Women figured prominently in what I call the American summer novel—that is, in the novel set at the summer resort and whose plot relies substantially on the activities available at the various resorts. One of the most prominent literary men of the period—William Dean Howells—captured the role well when he wrote to his friend, the novelist Henry James, from his own summer home on the Maine coast, that “loverless maidens superabound in the hotels and the row boats . . .  in such numbers as would furnish all the novelists with heroines indefinitely.” [Editor’s note: if I ever start a metal band, I’m naming it “Loverless Maidens.”] Many—if not most—summer involved a marriage plot with a young couple falling in love over the course of their summer stay. That’s all very traditional, of course, but the young women in the summer novels also experience new freedoms at summer resorts—the freedom to bathe in mixed company, to go to breakfast in a Mother Hubbard dress, to climb mountains and play banjos in the bows of boats.

4 – Can you speak a little about the print culture of the period?

The period’s print culture was dynamic—but not without its challenges. Elite taste-making magazines like Harper’s Monthly, the Atlantic, and The Century took root in this period, and by the 1890s, large-circulation, advertising-driven magazines like Ladies’ Home Journal dominated the market.  Some of the most storied names in book publishing like Harper and Brothers and Charles Scribner’s Sons attain their status as national taste-makers in this period. At the same time, cheap paperback publishers—the so-called literary pirates or disruptors of the age—challenge the traditional publishing world with cheap, often 10-cent editions, of everything from popular British and continental novels to “sensation fiction” and working girl stories.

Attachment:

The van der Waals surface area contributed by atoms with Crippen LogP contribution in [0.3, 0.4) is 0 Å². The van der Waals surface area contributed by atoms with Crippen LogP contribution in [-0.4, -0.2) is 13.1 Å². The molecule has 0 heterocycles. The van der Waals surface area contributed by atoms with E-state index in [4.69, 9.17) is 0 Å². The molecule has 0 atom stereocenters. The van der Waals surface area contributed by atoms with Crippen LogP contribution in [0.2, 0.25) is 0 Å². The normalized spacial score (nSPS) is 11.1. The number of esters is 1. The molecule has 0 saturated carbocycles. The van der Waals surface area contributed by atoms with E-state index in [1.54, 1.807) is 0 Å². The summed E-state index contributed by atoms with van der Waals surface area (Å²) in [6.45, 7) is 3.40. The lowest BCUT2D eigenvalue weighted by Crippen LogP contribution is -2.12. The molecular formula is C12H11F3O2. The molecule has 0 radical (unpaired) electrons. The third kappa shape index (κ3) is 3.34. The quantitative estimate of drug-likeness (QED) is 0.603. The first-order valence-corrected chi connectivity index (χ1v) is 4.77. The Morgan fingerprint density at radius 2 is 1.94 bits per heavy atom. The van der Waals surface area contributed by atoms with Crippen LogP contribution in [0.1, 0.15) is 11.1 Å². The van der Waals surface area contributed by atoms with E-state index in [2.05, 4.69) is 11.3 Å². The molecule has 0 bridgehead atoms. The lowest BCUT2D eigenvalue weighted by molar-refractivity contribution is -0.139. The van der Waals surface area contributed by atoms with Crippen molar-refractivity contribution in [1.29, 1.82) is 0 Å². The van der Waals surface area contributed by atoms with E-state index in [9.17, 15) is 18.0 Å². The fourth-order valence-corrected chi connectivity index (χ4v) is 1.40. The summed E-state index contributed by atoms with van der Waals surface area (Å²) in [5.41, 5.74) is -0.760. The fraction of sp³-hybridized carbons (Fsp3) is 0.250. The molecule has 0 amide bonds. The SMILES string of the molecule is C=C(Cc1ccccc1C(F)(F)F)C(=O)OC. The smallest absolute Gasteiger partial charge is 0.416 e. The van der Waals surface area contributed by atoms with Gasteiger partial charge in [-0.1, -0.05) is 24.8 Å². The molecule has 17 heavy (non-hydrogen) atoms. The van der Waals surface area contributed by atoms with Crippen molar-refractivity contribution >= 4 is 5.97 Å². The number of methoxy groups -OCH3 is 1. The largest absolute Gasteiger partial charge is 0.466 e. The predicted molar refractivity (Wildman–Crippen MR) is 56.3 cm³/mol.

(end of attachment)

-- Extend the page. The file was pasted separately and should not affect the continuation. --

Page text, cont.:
5 – You mentioned in your NPR interview [listen here] that Newport doesn’t always come off well in novels of era, especially in comparison to other destinations, including Narragansett. Can you expand on that?

Newport takes its hits in the summer novels of the period, in part, I think, because a rising middle class may have wanted to embrace summer leisure but didn’t want to give up its values of hard work and sobriety. Several novels set in Newport, for example, hold Newport society up as frivolous and flawed. In Harriet Beacher Stowe’s society novel Pink and White Tyranny, Stowe’s female protagonist exhibits her most objectionable behavior in fashionable Newport. The plot of George Parson Lathrop’s Newport: A Novel turns on a world of gossip, social pretension, and a fraudulent stock scheme. Another society novel of the period explores the experience of a woman suffragist who has been ostracized from Newport society and whose daughter makes a more-than-unfortunate marriage at the summer resort. Narragansett Pier comes across as a happier—a more festive space—with women in bright bathing caps and quiet walks along the rocky shoreline with one’s lover.      

Books for Idle Hours: Nineteenth-Century Publishing and the Rise of Summer, can be purchased at Island Books in Middletown and online at University of Massachusetts Press here and Barnes & Noble here. (Amazon sold out of the first lot and is restocking next week!)

While at first glance the painting featured on the cover could very easily pass for an artistic interpretation of Sachuest Beach or Third Beach, it is actually a painting of the Long Island coast by William Merritt Chase entitled Idle Hours, ca. 1894.

Also, if you’re curious what DHL has in her canvas reading tote this summer, click here (and yes, Where the Crawdads Sing is in there!).


July 8, 2019 at 9:19 pm Leave a comment

Rhode Trip: Kennebunkport for